The Intractable Question of Porn vs. Non-Porn

A couple weeks back, The New York Times profiled MakeLoveNotPorn.tv and its founder, Cindy Gallop, describing the site as an “effort to promote ‘real,’ not porn-fed, sex.” The site, which is still in beta, allows visitors to upload videos of themselves having sex, and to watch those uploaded by others. The difference between this and any other porn site is that, according to Ms. Gallop and the NYT, all of the videos are vetted by editors who are looking for examples of people having “nonperformance-like sex.” Gallop’s vision is to counterbalance the effects of widespread porn consumption, which has influenced a generation of people to carry unrealistic – and often limiting – expectations into the bedroom.

There are a bunch of things about this that interest me – as a feminist, an entrepreneur, and someone who thinks raising the profile of “nonperformance-like sex” is a very good thing.

I also have a few questions – all of which are likely to remain unanswered, at least until the site comes out of beta. (A few are likely never to have definitive answers.)

A Brief Aside: Nerves

Before I jump into the body of this post, a confession. I’m nervous posting this, because:

a) It feels risky to write about porn. There was a time in my life when I wrote about sex, porn, and feminism semi-regularly, but it’s been a while, and those articles aren’t online anymore (at least, as far as I know). I’m not sure who I think I’m going to offend, here, but if it’s you, then hey, feel free to stop reading this and go enjoy something more wholesome. I’ll be back to my regular programming soon enough.

b) I have all kinds of respect for Cindy Gallop, and I don’t want to come across like I have a better solution to the problems she’s trying to address. I’ve had the good fortune to witness Ms. Gallop’s unending support of other women – and particularly other women entrepreneurs – and that’s just one of the qualities I admire in her. I do have some questions about Make Love Not Porn, though, and Ms. Gallop, if you’re reading this, I would love to hear your thoughts on them. Here’s my big fear about how this post will be read: When women critique the work of other women, too often it is perceived (sometimes correctly) as the worst kind of competitiveness – the kind that doesn’t allow room for everyone to succeed on their own terms. I want to be clear: I think Ms. Gallop is ten kinds of kick-ass. I think what she’s doing has huge potential to make the world a better place. On no planet do I want my questions about her project taken to mean that I think the project itself is not worth doing, or that she is not amazing. Okay? Okay.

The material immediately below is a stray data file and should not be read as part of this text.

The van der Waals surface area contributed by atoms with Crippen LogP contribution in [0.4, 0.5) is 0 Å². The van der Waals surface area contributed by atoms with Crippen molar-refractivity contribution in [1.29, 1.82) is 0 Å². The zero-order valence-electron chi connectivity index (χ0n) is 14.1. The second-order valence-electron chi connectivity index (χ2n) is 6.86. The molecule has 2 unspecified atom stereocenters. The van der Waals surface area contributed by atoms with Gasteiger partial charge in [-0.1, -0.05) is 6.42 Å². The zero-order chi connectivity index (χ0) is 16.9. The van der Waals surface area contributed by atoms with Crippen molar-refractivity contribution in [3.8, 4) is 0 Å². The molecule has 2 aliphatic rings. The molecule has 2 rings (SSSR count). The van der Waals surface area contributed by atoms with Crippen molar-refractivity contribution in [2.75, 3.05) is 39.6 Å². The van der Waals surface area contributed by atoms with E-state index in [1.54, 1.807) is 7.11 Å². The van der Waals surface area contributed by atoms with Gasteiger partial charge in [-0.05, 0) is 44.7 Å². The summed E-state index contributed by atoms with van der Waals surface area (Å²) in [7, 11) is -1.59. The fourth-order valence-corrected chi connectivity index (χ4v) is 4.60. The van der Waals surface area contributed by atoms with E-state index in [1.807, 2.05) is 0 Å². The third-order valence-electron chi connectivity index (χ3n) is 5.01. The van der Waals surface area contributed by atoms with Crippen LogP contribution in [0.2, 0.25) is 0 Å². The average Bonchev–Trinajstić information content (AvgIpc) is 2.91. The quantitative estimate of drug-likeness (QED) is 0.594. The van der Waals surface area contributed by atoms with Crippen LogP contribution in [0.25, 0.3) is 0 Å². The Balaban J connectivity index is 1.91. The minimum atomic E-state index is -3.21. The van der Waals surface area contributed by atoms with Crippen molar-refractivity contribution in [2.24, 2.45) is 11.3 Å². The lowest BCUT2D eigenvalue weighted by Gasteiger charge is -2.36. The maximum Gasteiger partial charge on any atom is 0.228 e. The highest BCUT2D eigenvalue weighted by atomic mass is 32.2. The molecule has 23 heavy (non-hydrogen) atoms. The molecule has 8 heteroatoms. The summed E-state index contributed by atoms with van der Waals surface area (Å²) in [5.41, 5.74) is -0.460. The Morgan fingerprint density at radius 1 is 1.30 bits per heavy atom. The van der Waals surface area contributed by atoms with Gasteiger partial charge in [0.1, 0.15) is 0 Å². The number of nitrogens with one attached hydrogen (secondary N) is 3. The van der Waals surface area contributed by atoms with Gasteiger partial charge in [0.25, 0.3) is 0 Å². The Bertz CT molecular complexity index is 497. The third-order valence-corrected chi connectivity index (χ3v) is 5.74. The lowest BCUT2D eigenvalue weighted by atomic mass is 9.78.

c) I’m writing about a site that’s in beta, and I haven’t got beta access, so all of this is pretty theoretical.

All right, enough with the caveats. Let’s get on with it.

How Do We Define “Not Porn?”

The MLNP mission, as I understand it, is to disrupt the mainstream porn industry by calling into question the porn conventions that have become so commonplace as to be expected. Ms. Gallop has said that it was inspired by dating men in their 20s, whose bedroom moves are apparently significantly influenced by porn; she wanted to set the record straight about what “real” sex looks like, and how “porn world” and “real world” differ.

It’s a solid & worthwhile mission. She started the very basic & straightforward MakeLoveNotPorn.com website to address it, and is now launching MakeLoveNotPorn.tv as its video-driven sister site.

MLNP’s business model is straightforward: Visitors pay $5 to upload a video, and $5 to view a video – and half the cost of watching a video goes to the person who uploaded it. So in theory, the people having the aforementioned nonperformance-like sex (let’s just shorten that to NPLS, shall we?), and recording it on video, can upload it to the site and make some money, while funneling the other 50% of the ticket price back to MLNP to support its business.

So far, it doesn’t sound too different from your standard porn site, except for a few details:

  • The idea that contributors will actually make money off their videos is pretty novel.
  • I’m not sure many people are accustomed to paying for porn anymore – especially “amateur porn,” which I realize MLNP is attempting to differentiate themselves from, but which is likely the category many of its prospective customers will slot it into.
  • I’m assuming that MLNP won’t have advertising, given its revenue model. That alone could make it a pleasant alternative to the mainstream.
  • It sounds like MLNP intends to exercise strict editorial control, which will presumably result in higher quality content.

Of course, the major differentiating factor for MLNP is its mission to make porn that, well, doesn’t seem like porn. Or rather, to make non-porn (NPLS) that is still interesting and fun to watch, especially for people who normally enjoy watching porn. (Their goal is to provide an alternative to porn so that the youth of today don’t think they have to behave like porn stars to be good in bed.)

And in the awkwardness of that last paragraph, the real issue here becomes clear. We’re back to the age-old debate over what constitutes porn. Or to put it another way: What the heck is the line between porn, and videos of people having sex that doesn’t trot out the usual porn cliches?

This is one of those questions that invariably leads down the path of “I don’t know, but I’ll know it when I see it,” which is fair enough – but let’s all agree that it’s going to be a pretty subjective editorial process.

More, More, More: Broadening the Definition of Sexy